JACKSONVILLE, Fla. (AP) — Jacksonville Jaguars owner Shad Khan plans to keep adding resources "until we have a breakthrough."
The billionaire businessman spoke Wednesday at Jacksonville's state of the franchise address, expressing frustration about the team's lack of success in his five seasons. The Jaguars are a league-worst 17-63 during his tenure. They have scored the fewest points (1,445) in the NFL in those five years and allowed the most (2,153), a staggering stretch of futility on both sides of the ball.
Khan fired coach Mike Mularkey and general manager Gene Smith after his first season and parted ways with coach Gus Bradley in November after the latest lackluster campaign .
He hired former Jaguars and New York Giants coach Tom Coughlin to oversee football operations and Doug Marrone as head coach. He retained general manager Dave Caldwell, although with diminished power.
"I do want to be clear that I remain extremely unsatisfied with our performance of last year, and our disappointment predates the 2016 season," Khan said. "That's why you see Tom Coughlin here and Doug Marrone is our head coach."
Khan has poured money into the franchise, including $75 million to help the city upgrade amenities in and around the stadium. He's spent more in free agency than anyone in the league the last three years, handing out $488.4 million in contracts that included $183.6 million guaranteed.
Do the math: That's $16.7 million per win (11) in that span, hardly the kind of return on investment Khan anticipated.
"My expectations most of my life, it's like, I'm going to roll up my sleeves and I'm going to do it myself. OK, unfortunately you can't do that with football," Khan said. "I think we put everything in place and I'm really, really excited with Tom and Doug and Dave to really have more football IQ in the building, so to speak, and we want to add more brainpower from that viewpoint, which can figure out, evaluate the players, the schemes, to help us win.
"So, what I can do is keep trying and adding more resources until we have a breakthrough."
Khan and the Jaguars have the third-most space under the salary cap (about $79 million) entering free agency Thursday, and Khan is prepared to dole out even more cash.
Jacksonville is expected to make significant offers to several top free agents, including Houston cornerback A.J. Bouye, Arizona defensive end Calais Campbell and Cincinnati guard Kevin Zeitler.
"Hopefully they will deliver," Khan said. "After a few years, that's the expectation: That they will fight for Jacksonville and win for the Jaguars."
Here are other items of note from the state of the franchise address:
—Team president Mark Lamping said local revenue, considered a key part of franchise stability, is up 8.6 percent. The Jaguars remain 25th in the NFL in local revenue, and Lamping said teams in the top half of the league in local revenue average 1.3 more wins a year and are 50 percent more likely to make the playoffs.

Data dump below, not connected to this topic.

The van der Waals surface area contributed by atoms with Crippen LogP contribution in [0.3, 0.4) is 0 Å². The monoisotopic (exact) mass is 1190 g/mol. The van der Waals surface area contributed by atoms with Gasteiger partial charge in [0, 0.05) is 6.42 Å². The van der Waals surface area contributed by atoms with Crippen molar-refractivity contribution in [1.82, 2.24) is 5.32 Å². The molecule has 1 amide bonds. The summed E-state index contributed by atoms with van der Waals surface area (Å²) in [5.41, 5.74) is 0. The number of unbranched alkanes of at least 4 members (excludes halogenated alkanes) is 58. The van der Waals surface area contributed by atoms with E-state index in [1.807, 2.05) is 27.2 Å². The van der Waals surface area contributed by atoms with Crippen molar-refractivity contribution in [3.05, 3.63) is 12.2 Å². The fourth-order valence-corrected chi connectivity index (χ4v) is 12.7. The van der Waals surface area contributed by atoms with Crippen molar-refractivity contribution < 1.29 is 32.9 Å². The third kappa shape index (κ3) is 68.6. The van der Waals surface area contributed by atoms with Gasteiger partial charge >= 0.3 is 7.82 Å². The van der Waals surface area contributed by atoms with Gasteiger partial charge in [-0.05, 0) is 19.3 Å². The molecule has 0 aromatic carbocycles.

"We're making progress, but we need to make more progress and we need to make it faster," Lamping said. "We have to continue to find new and different ways to go about our business."
—Playing annually in London remains a significant part of the team's local revenue, but that figure dropped from 12.4 percent in 2015 to 11.1 percent last year. Lamping blamed the decrease on the pound-to-dollar exchange rate.
—The Jaguars are getting close to finishing a $90 million upgrade that includes a new indoor practice facility adjacent to EverBank Field and a 5,000-seat amphitheater. The amphitheater is schedule to open Memorial Day weekend, and the practice facility will be done six weeks later.
—Khan plans to bid on the 2019 NFL draft, believing the new facility project will boost the team's chances of hosting a big event.
"I'm of the opinion that the draft should be in places that are not Super Bowl eligible," Khan said. "NFL has great assets and the draft is one of those. If a city isn't going to be bidding on a Super bowl now or in the future, that's where it ought to go so the wealth of the NFL is shared equally. We would have, and I think if you look at the flex field and amphitheater, it's going to be a great venue."
—The Jaguars also submitted a proposal to the city to develop the neighboring shipyards, a billion-dollar project that would take more than five years to complete. The team's proposal includes parks, marinas, a shopping district, food and entertainment venues, and a luxury hotel and spa.
"Whatever is good for Jacksonville is good for the Jaguars," Khan said. "That is the connection here. You can't have a viable city without a vibrant downtown. I think everybody gets that. That's a simple point. In the five years I've been here, it's, well, downtown is dying. ... This should be real change and this is going to bring Jacksonville back to life downtown."